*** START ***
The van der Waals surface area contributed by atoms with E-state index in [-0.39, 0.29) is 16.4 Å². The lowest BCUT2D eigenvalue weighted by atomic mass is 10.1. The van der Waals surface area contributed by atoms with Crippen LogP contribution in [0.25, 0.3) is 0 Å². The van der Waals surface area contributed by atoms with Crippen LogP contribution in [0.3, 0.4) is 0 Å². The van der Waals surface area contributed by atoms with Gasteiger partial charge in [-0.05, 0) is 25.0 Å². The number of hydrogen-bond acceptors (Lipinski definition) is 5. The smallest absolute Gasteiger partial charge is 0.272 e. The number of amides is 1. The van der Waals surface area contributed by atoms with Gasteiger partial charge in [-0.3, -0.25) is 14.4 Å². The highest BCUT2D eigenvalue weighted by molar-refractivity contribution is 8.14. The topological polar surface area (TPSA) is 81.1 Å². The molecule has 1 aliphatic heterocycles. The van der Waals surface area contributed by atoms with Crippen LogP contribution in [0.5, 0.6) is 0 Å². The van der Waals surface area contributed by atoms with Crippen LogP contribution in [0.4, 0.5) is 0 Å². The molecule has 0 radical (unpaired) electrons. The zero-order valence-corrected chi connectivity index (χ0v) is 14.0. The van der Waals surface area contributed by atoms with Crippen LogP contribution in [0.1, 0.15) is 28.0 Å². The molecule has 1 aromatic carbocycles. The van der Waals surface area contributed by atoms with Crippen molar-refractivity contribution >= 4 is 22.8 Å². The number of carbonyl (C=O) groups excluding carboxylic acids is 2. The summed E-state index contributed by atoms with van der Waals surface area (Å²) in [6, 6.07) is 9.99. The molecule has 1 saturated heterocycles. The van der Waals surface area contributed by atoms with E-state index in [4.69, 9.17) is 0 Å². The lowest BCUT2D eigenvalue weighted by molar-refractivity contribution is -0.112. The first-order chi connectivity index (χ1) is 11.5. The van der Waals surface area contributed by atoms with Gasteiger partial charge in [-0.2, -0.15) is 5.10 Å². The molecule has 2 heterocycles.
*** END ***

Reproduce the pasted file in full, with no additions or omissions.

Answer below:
The van der Waals surface area contributed by atoms with E-state index in [-0.39, 0.29) is 16.4 Å². The lowest BCUT2D eigenvalue weighted by atomic mass is 10.1. The van der Waals surface area contributed by atoms with Crippen LogP contribution in [0.25, 0.3) is 0 Å². The van der Waals surface area contributed by atoms with Crippen LogP contribution in [0.3, 0.4) is 0 Å². The van der Waals surface area contributed by atoms with Gasteiger partial charge in [-0.05, 0) is 25.0 Å². The number of hydrogen-bond acceptors (Lipinski definition) is 5. The smallest absolute Gasteiger partial charge is 0.272 e. The number of amides is 1. The van der Waals surface area contributed by atoms with Gasteiger partial charge in [-0.3, -0.25) is 14.4 Å². The highest BCUT2D eigenvalue weighted by molar-refractivity contribution is 8.14. The topological polar surface area (TPSA) is 81.1 Å². The molecule has 1 aliphatic heterocycles. The van der Waals surface area contributed by atoms with Crippen LogP contribution in [0.5, 0.6) is 0 Å². The van der Waals surface area contributed by atoms with Crippen LogP contribution in [0.4, 0.5) is 0 Å². The molecule has 0 radical (unpaired) electrons. The zero-order valence-corrected chi connectivity index (χ0v) is 14.0. The van der Waals surface area contributed by atoms with Crippen LogP contribution in [0.1, 0.15) is 28.0 Å². The molecule has 1 aromatic carbocycles. The van der Waals surface area contributed by atoms with Crippen molar-refractivity contribution >= 4 is 22.8 Å². The number of carbonyl (C=O) groups excluding carboxylic acids is 2. The summed E-state index contributed by atoms with van der Waals surface area (Å²) in [6, 6.07) is 9.99. The molecule has 1 saturated heterocycles. The van der Waals surface area contributed by atoms with E-state index in [4.69, 9.17) is 0 Å². The lowest BCUT2D eigenvalue weighted by molar-refractivity contribution is -0.112. The first-order chi connectivity index (χ1) is 11.5. The van der Waals surface area contributed by atoms with Gasteiger partial charge in [-0.2, -0.15) is 5.10 Å². The molecule has 2 heterocycles.